The Company Law and Foreign Investment Enterprises in the People’s Republic of China: Parallel Systems of Chinese-Foreign Regulation
University of Sydney - Faculty of Law
May 26, 2009
University of New South Wales Law Journal, Vol. 30, No. 3, pp. 774-785, 2007
Sydney Law School Research Paper No. 09/42
Chinese law relating to companies and corporate regulation has developed significantly since Chinese-foreign joint ventures were first permitted in 1979. For foreign investors, however, changes and improvements in the Company Law regime, have not necessarily improved their position. Despite moves by the State Council in 2004 to simplify the approval regime (now a 'verification' regime) for investment, foreign investors are still tied to the traditional forms of foreign investment entity. The intention of Chinese regulators is clearly to maintain the traditional differentiation between Chinese companies and foreign investment enterprises even though many of the advantages accorded to foreign investment enterprises have been eroded over time. This article examines moves by Chinese authorities to bring foreign investment enterprises more comprehensively within the regulatory scope of the Chinese Company Law by such measures as requiring them to appoint supervisors and the question whether these constitute a real move towards convergence of fully Chinese companies and foreign investment enterprises.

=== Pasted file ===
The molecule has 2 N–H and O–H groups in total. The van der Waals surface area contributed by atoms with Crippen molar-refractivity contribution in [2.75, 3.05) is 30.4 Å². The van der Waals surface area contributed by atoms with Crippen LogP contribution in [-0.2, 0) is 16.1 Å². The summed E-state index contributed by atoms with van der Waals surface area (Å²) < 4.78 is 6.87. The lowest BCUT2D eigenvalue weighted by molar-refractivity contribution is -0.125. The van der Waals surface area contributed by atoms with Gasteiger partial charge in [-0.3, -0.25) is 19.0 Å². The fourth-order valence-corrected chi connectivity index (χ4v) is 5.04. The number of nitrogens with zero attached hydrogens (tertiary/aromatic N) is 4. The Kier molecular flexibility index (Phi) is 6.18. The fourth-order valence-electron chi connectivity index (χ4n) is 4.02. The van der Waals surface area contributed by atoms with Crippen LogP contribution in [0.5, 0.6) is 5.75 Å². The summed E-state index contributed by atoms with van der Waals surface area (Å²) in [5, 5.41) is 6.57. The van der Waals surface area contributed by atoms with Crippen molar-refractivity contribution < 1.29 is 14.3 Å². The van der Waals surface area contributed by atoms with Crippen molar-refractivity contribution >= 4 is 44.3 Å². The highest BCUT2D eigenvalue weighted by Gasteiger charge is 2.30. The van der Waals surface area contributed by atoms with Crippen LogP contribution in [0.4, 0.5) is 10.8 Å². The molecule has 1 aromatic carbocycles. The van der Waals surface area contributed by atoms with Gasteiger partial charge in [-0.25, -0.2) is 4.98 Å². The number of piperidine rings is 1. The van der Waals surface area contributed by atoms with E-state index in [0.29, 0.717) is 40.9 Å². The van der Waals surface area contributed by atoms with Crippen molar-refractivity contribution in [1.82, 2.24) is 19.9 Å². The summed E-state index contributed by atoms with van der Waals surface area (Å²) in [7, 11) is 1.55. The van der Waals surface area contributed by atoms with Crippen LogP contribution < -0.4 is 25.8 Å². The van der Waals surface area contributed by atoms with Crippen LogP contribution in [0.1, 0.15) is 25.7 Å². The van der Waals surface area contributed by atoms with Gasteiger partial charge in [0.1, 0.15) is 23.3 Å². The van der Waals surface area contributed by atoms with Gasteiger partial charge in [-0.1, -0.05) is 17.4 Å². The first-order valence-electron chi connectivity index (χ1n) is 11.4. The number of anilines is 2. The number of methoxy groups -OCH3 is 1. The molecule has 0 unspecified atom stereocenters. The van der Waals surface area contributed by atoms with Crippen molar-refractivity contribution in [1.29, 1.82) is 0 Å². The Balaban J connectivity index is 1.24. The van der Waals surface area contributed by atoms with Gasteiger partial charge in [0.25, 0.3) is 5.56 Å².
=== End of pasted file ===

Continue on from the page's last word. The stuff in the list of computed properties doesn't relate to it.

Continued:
Number of Pages in PDF File: 12
Keywords: China, companies, corporate governance, foreign investment law, convergence of legal regulation, supervisors, government regulation, comparative law
JEL Classification: K1, K22, K3Accepted Paper Series
Date posted: May 29, 2009
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